FUTURE TALENT May - July 2021 - Page 30

n 2018 , my sonToby was diagnosed with autism
I spectrum disorder ( ASD ), one of many neurodiverse conditions that come under the umbrella term ‘ neurodiversity ’ ( ND ). Up until this moment three years ago , I was pretty ignorant as to its true meaning . But that all changed in one diagnosis .
“ My son , my world ” has been my motto for the past 13 years , since I gave birth to my gorgeous child . Being his mum is the most important job I have , and it is a privilege to watch him grow and develop into a truly amazing young man , of whom I am extremely proud .
Telling my brilliant boy that he is autistic was one of the most difficult things I will ever have to do . I will remember it always . We looked at some information together and learned about it together , too . Now , we understand better and we talk about it . Importantly for Toby , he is more comfortable with having Asperger ’ s than being autistic , so we use that term , despite it having been ‘ wrapped up ’ into ASD a few years ago . It highlights the stigma attached to autism , even at Toby ’ s age , but I hope to change that , even if it is just for a few people .
I was really worried that others wouldn ’ t see the brilliance I can see in Toby . I know that recruitment practices are skewed towards the outgoing communicators : the ones who stand out ; not the ones who sit quietly internalising their thoughts .
People I spoke to had some interesting insights . I was told to get him into Microsoft because “ they ’ ve got loads of them ”. I was honestly shocked that educated , professional people would speak about neurodiverse talent this way . We would never say the same for any other minority group . It was this that really spurred me on to learn more and to raise awareness of neurodiversity as much as I could .
I ’ ve realised that we are not talking about neurodiversity in HR and I don ’ t really understand why . The D & I plans I had worked on didn ’ t mention ND ; our ‘ reasonable adjustments ’ were never related to it . All of the employee relations cases I had supported in the past suddenly had a different potential lens to them , one I hadn ’ t seen .
Selfishly , I wanted to help the world to be a more ND-friendly place by the time Toby enters the workforce . So , I spoke to my coach about what I wanted to do and shared the reservations I had because I wasn ’ t an expert so didn ’ t feel I had a voice in the space . He helped me realise that I didn ’ t need to be an expert and that sharing my own experiences was the most powerful thing I could do . I am so thankful for that discussion ; it spurred me on to share what I was learning about autism and neurodiversity more broadly .
I started to share information on LinkedIn and made some great connections . The most important for me has been Professor Amanda Kirby — an expert in ND . I have learned so much from her and been lucky to co-host several sessions around raising awareness . I am also lucky to have recently been taught by her and Janette Beecham on their Neurodiversity Aware programme . It was truly the best course I have attended and I am hoping to complete the qualification shortly — my brain was brimming and I gained so much from it .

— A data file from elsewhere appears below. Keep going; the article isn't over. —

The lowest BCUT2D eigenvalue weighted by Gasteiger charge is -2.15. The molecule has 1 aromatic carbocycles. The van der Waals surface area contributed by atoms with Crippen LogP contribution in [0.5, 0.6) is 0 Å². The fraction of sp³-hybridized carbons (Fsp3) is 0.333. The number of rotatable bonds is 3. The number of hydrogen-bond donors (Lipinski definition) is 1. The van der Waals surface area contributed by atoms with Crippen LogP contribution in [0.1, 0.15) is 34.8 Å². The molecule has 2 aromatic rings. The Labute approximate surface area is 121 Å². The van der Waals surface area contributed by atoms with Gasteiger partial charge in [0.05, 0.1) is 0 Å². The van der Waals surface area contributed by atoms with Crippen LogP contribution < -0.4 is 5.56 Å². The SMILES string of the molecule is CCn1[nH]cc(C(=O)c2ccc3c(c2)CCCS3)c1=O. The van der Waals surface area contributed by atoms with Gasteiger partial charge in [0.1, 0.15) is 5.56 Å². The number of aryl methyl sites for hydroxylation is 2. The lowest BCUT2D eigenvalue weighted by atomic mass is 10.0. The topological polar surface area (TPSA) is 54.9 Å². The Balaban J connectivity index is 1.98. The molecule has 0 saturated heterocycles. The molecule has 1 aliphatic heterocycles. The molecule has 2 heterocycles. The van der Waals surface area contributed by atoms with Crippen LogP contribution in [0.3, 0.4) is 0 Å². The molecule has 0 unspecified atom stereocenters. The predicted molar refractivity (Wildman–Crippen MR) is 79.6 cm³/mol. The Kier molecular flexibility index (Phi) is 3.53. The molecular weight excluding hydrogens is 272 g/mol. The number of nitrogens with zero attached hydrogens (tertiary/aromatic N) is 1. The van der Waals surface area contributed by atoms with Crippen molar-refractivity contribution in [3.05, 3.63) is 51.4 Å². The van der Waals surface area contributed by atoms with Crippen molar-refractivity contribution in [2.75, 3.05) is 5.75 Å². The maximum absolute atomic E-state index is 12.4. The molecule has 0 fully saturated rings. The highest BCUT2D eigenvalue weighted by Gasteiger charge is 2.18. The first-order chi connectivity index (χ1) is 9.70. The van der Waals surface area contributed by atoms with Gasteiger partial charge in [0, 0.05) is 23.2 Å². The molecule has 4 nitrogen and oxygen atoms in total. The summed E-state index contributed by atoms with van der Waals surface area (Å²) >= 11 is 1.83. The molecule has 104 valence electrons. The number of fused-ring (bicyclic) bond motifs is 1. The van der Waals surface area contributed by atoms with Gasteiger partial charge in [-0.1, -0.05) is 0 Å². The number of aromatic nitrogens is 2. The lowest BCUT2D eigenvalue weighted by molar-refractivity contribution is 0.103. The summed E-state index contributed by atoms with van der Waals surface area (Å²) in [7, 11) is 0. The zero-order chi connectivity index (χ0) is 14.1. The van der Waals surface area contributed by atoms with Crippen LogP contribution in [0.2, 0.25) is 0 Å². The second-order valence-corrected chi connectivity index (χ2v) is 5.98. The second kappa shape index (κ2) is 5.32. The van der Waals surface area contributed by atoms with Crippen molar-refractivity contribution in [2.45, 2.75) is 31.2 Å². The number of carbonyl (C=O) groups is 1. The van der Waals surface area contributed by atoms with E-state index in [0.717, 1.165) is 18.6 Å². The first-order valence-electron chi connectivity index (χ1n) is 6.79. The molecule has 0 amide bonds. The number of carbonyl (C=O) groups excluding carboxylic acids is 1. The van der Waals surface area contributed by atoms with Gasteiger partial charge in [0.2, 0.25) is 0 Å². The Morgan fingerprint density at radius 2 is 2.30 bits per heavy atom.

Neurodiversity is the umbrella term for neurodiverse conditions that include autistic spectrum disorder , dyslexia , attention deficit hyperactivity disorder ( ADHD ), dyscalculia , dyspraxia , developmental language disorder and tic disorders ( including Tourette ’ s syndrome ). It literally means differences ( diversity ) in our brain ( neuro ).
It ’ s estimated that one in six of us is neurodiverse and , the more I learn , the more I think that that is a conservative estimate . If you take the analogy that our brains are like a fingerprint — every one is unique — then we ’ re all neurodiverse .
I definitely think knowledge , insight and basic awareness around ND are lacking in the people and talent space , and I think this is because we ’ re not talking about it enough . Universally , not just in HR . But people and talent is all about attracting , recruiting , retaining , developing and supporting talent , so how can we do that if we don ’ t understand and appreciate neurodiverse conditions ? I don ’ t mean this as a criticism in any way ; I don ’ t think we are talking about and understanding ND on a wider society level .
We are starting to understand it a lot more and I am so pleased when I hear it mentioned in relation to staff and processes . However , this is still a rare occurrence and we are not doing our job unless we are truly inclusive ; we are currently not talking about the one in six .
Leaders don ’ t need to become experts in ND , that ’ s the first thing . But they should have an awareness and understanding of neurodiversity and the talent in this space . Some companies are doing a great job . Microsoft does stand out for its neuro-inclusive attraction and recruitment practices , and the tech companies are leading the way , but more and more organisations are increasing their awareness . I was recently on a training course which was well attended by staff from the British Transport Police and Admiral Insurance ; they ’ re both doing a great job .
As people and talent professionals , we have a huge opportunity to make a positive difference in all our practices . The benefits for organisations and individuals are immense . We are really happy to talk about our DiSC profiles , our Insights colours or our MBTI profiles . But we are not comfortable talking about neurodiverse conditions — yet .
I truly believe that what needs to change is our knowledge and awareness . Knowing a bit about neurodiverse conditions will make you more confident to talk about them and to identify where the strengths might be best placed in your business .